Just before we left the Police Dock, we said hello to Brian Timpe of the Schionning 1100 that he’s mostly completed after 6.5 years of building. The cat, which has outboard propulsion, is so light that Brian and his wife Sheri didn’t need a Travelift to put her in the water. Each of them just lifted a hull, walked her to the water, and dropped her in. All right, that’s a little bit of an exaggeration.

Brian and Sheri of the Schionning Wilderness 1100 Epic, which he just sailed down from Seattle without an autopilot. And for a few minutes, without rudders. 

©2016Latitude 38 Media, LLC

Brian had an exciting trip down the coast. Part of the reason is that Sheri remembered she’d left the bath water running and thus had to return home after the first leg from Seattle. Sailing by himself and without an autopilot, Eric was impressed at how big the seas are off the Pacific Northwest. “It didn’t matter which direction they came from,” he says, “they were big.” He also got hit by winds of nearly 40 knots, but he hove to and the cat did just fine.

Brian’s most exciting moment came not far from San Diego, when the steering failed because of a line chafing on a fuel tank. But all’s well that ends well, and, now that he’s been rejoined by Sheri, they were trying out a new chute they’d purchased at Minney’s, eager for the Ha-Ha start.

Hey, we’re having a bit of bit of a flea market on Profligate. We’ve got four Harken 48 self-tailing winches. They need lubing. Make us an offer. We’ve got about 11 Spinlock sheet stoppers that have worked great for Santa Cruz 70 chutes but need cleaning up. Make us a ridiculous offer. We’ve also got two Raritan electric toilets that were working when they were taken off another boat. They aren’t right for Profligate, so we’re giving them away. Email Richard if you’re interested. But call quickly, because there are a bunch of new Ha-Ha folks the Poobah is eager to meet.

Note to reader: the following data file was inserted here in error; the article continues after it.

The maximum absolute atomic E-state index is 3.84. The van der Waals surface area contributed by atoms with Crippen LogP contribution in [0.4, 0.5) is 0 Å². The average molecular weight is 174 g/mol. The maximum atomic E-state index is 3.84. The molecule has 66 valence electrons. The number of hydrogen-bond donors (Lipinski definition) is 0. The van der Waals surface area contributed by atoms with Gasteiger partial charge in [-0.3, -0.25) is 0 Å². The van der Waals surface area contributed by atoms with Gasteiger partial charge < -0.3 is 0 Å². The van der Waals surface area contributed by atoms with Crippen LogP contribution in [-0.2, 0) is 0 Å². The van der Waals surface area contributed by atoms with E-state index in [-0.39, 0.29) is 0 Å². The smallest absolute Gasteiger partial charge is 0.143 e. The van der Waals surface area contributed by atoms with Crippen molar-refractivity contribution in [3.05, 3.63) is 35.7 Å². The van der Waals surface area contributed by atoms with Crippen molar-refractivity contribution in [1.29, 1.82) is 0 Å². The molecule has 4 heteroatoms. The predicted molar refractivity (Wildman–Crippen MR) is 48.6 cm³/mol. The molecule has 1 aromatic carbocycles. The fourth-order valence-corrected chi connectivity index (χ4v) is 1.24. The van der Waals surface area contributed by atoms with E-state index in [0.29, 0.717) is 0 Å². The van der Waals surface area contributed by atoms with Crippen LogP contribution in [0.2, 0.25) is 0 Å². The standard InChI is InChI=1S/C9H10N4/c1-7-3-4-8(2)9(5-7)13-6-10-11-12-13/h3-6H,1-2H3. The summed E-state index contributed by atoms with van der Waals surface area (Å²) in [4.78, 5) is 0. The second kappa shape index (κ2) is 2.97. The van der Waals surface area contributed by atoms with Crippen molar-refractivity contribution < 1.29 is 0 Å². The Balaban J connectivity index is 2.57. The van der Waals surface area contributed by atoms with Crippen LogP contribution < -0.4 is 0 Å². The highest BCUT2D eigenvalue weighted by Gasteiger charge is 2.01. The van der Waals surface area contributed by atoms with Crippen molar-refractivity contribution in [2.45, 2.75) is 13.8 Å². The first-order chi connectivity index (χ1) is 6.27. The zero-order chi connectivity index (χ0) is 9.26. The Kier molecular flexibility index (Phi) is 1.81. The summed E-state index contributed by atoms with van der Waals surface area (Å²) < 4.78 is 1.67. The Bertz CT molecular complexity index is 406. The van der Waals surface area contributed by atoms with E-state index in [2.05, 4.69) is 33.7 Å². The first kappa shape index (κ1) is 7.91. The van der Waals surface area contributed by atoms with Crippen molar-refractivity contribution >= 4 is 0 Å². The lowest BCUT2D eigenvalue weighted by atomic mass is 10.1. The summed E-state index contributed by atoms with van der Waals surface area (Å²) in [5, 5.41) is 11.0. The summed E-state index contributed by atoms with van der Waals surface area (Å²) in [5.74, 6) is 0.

International Masters Regatta

The International Masters Regatta is sailed in J/105s in a round-robin format on windward/leeward courses in view of spectators along the San Diego waterfront. 

© 2016 Cynthia Sinclair

San Diego Yacht Club hosted the International Masters Regatta on October 21-23. Local sailor Chuck Nichols, winner of the 2013 edition, describes it as “a bunch of old characters that come back and tell you about sailing. It reminds you of how great they were and still are.” The minimum age to skipper is 60, and crewmembers must be at least 45. Entry is by invitation only. Among the 12 skippers competing, the ‘International’ flavor was provided by Dick Tillman from Melbourne, Australia, and Bob Fisher from Royal Lymington YC in the UK.

Bill Menninger, Richard du Moulin and Jon Andron went into the final race on Sunday in a three-way tie. So eager was the competition that half the boats were over early, but Menninger’s was not among them. He was able to lead all the way to the finish line.

Bill Menninger’s crew in action on Saturday.

© Cynthia Sinclair

“My overall strategy for these three days was to get better every race," reflected Menninger. "Sailing aside, my favorite part of the Masters Regatta is the camaraderie of the guys that you’ve raced against your whole life, or new guys that you haven’t sailed against yet.”

Menninger, with Jon Pinckney as tactician, sailed for Newport Harbor YC. Bill and his son Michael will crew on Pinckney’s NHYC Lipton Cup team at SDYC this weekend. Like the Masters, that regatta will be sailed in J/105s.

The competition was nothing if not tight.

© Cynthia Sinclair

Don Trask, with Paul Cayard and Chris Snow by his side, sailed for St. Francis YC. Trask founded the Masters Regatta in 1975 at StFYC, and for years it was sailed there on J/24s. But the smaller boats were getting too tough on the aging sailors. So Trask came up with the idea to hold the regatta in J/105s. It moved to San Diego in 2012.